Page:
But then, I regress

Posted by ampontan on Wednesday, September 15, 2010

IN 2001, brothers Bradley and D. Craig Willcox teamed with Makoto Suzuki to publish The Okinawa Program, a plan for life extension based on the results of a 25-year study into Okinawan longevity. Here’s an excerpt from their first chapter:

Okinawa is the home of the longest-lived people in the world. People there seem to have beaten the aging process and the debilitating diseases that accompany the “Golden Years” in the West. Heart disease is minimal, breast cancer so rare that screening mammography is not needed, and most aging men have never heard of prostate cancer. In fact, as a group, the three leading killers in the West—coronary heart disease, stroke, and cancer—occur in Okinawa in with the lowest frequency in the world (1996 WHO study).

To understand the magnitude of this health phenomenon, imagine a typical town of 100,000 inhabitants. If the town were located in Okinawa, only 18 people would die from coronary disease in a typical year. If the town were in the United States, 100 people would die. Simply put, if Americans lived more like Okinawans, we would have to close down 80% of the coronary care units and one-third of the cancer wards in the United States, and a lot of nursing homes would also be out of business.

The Okinawan secret to longevity and the program they recommended is no mystery to people already interested in healthful living. From the Foreword:

The general principles of living the Okinawa way are not foreign. Indeed, they are highly accessible to everyone and quite consistent with the latest medical research on healthy lifestyles and healthy aging. They include getting lifelong, regular physical activity, eating a mostly plant-based diet that includes fish and soy foods with a great variety of vegetables and moderate amounts of the right kinds of fat, and enjoying strong social and community support as well as a sense of independence and self-responsibility for health.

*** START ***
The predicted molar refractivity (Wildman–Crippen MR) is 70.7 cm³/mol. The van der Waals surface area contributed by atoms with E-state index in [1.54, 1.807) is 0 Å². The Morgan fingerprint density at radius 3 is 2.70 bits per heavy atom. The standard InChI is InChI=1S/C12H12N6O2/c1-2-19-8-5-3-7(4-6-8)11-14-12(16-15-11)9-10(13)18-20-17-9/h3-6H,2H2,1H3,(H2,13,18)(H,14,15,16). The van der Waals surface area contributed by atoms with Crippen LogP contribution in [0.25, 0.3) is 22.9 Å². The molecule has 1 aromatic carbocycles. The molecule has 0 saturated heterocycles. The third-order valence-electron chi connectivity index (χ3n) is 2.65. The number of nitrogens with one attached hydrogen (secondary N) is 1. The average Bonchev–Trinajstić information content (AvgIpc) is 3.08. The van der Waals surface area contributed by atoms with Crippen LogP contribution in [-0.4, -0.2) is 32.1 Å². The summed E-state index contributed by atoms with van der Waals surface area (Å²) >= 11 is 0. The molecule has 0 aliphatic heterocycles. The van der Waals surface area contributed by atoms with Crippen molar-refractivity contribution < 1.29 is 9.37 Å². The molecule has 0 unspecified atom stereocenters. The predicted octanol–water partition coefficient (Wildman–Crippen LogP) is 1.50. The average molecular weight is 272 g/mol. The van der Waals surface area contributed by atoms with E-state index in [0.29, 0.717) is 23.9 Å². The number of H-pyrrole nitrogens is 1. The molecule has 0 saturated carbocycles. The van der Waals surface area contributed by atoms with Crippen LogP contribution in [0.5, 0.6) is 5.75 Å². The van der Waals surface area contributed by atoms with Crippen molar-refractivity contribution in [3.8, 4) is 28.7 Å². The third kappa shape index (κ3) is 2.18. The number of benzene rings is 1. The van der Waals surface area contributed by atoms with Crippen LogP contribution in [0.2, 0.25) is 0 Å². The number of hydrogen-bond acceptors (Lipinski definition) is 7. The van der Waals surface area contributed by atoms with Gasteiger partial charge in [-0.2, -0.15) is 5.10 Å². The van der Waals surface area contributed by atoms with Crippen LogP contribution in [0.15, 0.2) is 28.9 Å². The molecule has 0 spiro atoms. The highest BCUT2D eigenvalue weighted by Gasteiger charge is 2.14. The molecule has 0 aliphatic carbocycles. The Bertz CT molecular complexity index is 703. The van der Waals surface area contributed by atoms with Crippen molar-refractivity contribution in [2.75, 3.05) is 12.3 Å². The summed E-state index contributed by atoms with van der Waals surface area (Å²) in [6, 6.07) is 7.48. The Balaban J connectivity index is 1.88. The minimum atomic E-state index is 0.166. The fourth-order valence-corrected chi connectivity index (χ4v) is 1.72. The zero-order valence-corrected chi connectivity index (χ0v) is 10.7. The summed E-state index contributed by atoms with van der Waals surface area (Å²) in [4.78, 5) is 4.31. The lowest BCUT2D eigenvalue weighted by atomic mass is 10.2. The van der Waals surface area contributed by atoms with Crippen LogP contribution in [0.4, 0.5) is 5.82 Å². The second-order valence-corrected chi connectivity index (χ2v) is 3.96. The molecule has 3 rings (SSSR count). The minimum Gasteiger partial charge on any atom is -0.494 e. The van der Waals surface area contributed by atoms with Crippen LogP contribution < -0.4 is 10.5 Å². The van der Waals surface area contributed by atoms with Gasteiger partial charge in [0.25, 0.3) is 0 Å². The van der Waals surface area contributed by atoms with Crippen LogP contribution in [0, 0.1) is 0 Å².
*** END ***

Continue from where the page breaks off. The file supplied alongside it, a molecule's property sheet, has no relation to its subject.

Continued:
While the authors noted that the Okinawans had pushed back the limits of population life expectancy, they also realized then that the pace of gains was slowing, and suggested: “What may potentially end this meteoric rise is not a biological barrier but the tragic loss of old ways.” In other words, younger Okinawans were increasingly adopting unhealthful lifestyle habits.

The day the authors dreaded may have arrived. The Ministry of Health, Labor, and Welfare yesterday released the results of their latest study on longevity showing that Okinawans no longer have the highest number of centenarians per 100,000 people in Japan. The national leader in that category is now Shimane, with 74.37. Okinawa—which had been the leader for 37 consecutive years—slipped to second place with 66.71.

The ministry thinks this might be due to the declining population of Shimane and the rising population of Okinawa. They have a point. Shimane has the highest percentage of population aged 65 or older in the country at 29%, though that has been the case for the past 35 years. Meanwhile, Okinawa has the highest birthrate in the country. (There has also been a slight trend for people from the rest of the Japan to move there in the same way Americans have moved from the Snow Belt to Florida, California, and Arizona over the years.)